January 27th will mark a new development in Yemen’s political transition process, when the United Nations Security Council holds its first meeting in Yemen.
The meeting represents a meaningful step in ongoing efforts to support a fragile nation as it moves forward. More meaningful than words – no matter how gracefully spoken – the act of holding the Security Council meeting in Sana’a will aid efforts to get the long-awaited National Dialogue smoothly underway. At the same time, the very presence of the Security Council will serve as a reminder to those who hope to hinder progress that international weight is backing the transition process’s forward momentum.
With past scenarios involving former president Ali Abdullah Saleh ever fading into the distance, the UN Security Council’s presence will show – just as U.N. Secretary General Ban Ki moon’s presence and support succeeded in doing so this past November – that Yemen’s current president has the backing of powerful allies.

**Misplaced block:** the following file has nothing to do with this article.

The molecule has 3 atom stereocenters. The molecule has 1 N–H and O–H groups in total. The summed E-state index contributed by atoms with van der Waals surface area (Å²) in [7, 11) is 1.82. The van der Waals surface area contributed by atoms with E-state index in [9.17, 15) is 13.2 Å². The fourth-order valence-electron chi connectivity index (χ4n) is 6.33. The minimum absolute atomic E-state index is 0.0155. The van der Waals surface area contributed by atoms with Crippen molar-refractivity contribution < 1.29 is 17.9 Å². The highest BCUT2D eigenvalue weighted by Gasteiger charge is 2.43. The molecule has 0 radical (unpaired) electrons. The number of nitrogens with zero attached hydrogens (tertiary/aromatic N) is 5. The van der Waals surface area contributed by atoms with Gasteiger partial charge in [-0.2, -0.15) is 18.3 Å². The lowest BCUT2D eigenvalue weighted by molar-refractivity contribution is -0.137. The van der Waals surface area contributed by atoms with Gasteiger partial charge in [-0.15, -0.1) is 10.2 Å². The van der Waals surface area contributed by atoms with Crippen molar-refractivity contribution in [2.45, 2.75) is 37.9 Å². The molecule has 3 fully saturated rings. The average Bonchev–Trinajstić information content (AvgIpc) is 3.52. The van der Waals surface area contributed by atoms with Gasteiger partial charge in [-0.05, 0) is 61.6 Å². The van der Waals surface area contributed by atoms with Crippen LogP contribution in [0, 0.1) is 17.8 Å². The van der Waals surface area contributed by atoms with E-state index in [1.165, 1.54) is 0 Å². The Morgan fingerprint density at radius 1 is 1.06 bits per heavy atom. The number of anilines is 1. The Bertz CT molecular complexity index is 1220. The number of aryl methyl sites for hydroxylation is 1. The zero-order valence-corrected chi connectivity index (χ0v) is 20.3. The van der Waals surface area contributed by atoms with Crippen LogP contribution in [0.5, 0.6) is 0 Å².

Such developments give President Hadi the power to continue his efforts to construct a new Yemen. For a nation which so often gets the short end of the stick when it comes to media coverage, the weight of the world behind a positive vehicle for progress and change will come as a most welcome relief.
The U.N. Security Council meeting in Sana’a has nothing to do with bringing money or investments into the country. What it will do is emphasize Yemen’s own need for safety and, yes, security.